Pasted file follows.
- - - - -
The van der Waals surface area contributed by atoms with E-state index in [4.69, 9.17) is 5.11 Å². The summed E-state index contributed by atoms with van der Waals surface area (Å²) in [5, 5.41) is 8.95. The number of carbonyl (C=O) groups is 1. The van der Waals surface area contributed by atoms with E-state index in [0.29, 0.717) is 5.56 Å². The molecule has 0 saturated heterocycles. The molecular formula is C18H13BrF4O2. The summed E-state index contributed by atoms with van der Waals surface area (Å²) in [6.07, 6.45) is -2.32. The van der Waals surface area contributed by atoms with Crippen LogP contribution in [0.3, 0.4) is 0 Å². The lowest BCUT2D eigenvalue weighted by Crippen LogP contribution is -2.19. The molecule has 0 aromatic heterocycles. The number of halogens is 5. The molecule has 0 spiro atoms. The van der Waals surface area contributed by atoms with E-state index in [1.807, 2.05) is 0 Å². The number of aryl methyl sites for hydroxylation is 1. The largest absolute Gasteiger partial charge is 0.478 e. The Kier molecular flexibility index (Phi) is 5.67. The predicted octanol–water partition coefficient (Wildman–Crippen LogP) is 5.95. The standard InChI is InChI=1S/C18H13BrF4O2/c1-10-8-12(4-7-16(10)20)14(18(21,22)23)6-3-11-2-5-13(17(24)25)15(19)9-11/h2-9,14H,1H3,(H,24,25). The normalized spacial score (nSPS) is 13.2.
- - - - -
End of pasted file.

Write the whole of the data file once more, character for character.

The van der Waals surface area contributed by atoms with E-state index in [4.69, 9.17) is 5.11 Å². The summed E-state index contributed by atoms with van der Waals surface area (Å²) in [5, 5.41) is 8.95. The number of carbonyl (C=O) groups is 1. The van der Waals surface area contributed by atoms with E-state index in [0.29, 0.717) is 5.56 Å². The molecule has 0 saturated heterocycles. The molecular formula is C18H13BrF4O2. The summed E-state index contributed by atoms with van der Waals surface area (Å²) in [6.07, 6.45) is -2.32. The van der Waals surface area contributed by atoms with Crippen LogP contribution in [0.3, 0.4) is 0 Å². The lowest BCUT2D eigenvalue weighted by Crippen LogP contribution is -2.19. The molecule has 0 aromatic heterocycles. The number of halogens is 5. The molecule has 0 spiro atoms. The van der Waals surface area contributed by atoms with E-state index in [1.807, 2.05) is 0 Å². The number of aryl methyl sites for hydroxylation is 1. The largest absolute Gasteiger partial charge is 0.478 e. The Kier molecular flexibility index (Phi) is 5.67. The predicted octanol–water partition coefficient (Wildman–Crippen LogP) is 5.95. The standard InChI is InChI=1S/C18H13BrF4O2/c1-10-8-12(4-7-16(10)20)14(18(21,22)23)6-3-11-2-5-13(17(24)25)15(19)9-11/h2-9,14H,1H3,(H,24,25). The normalized spacial score (nSPS) is 13.2.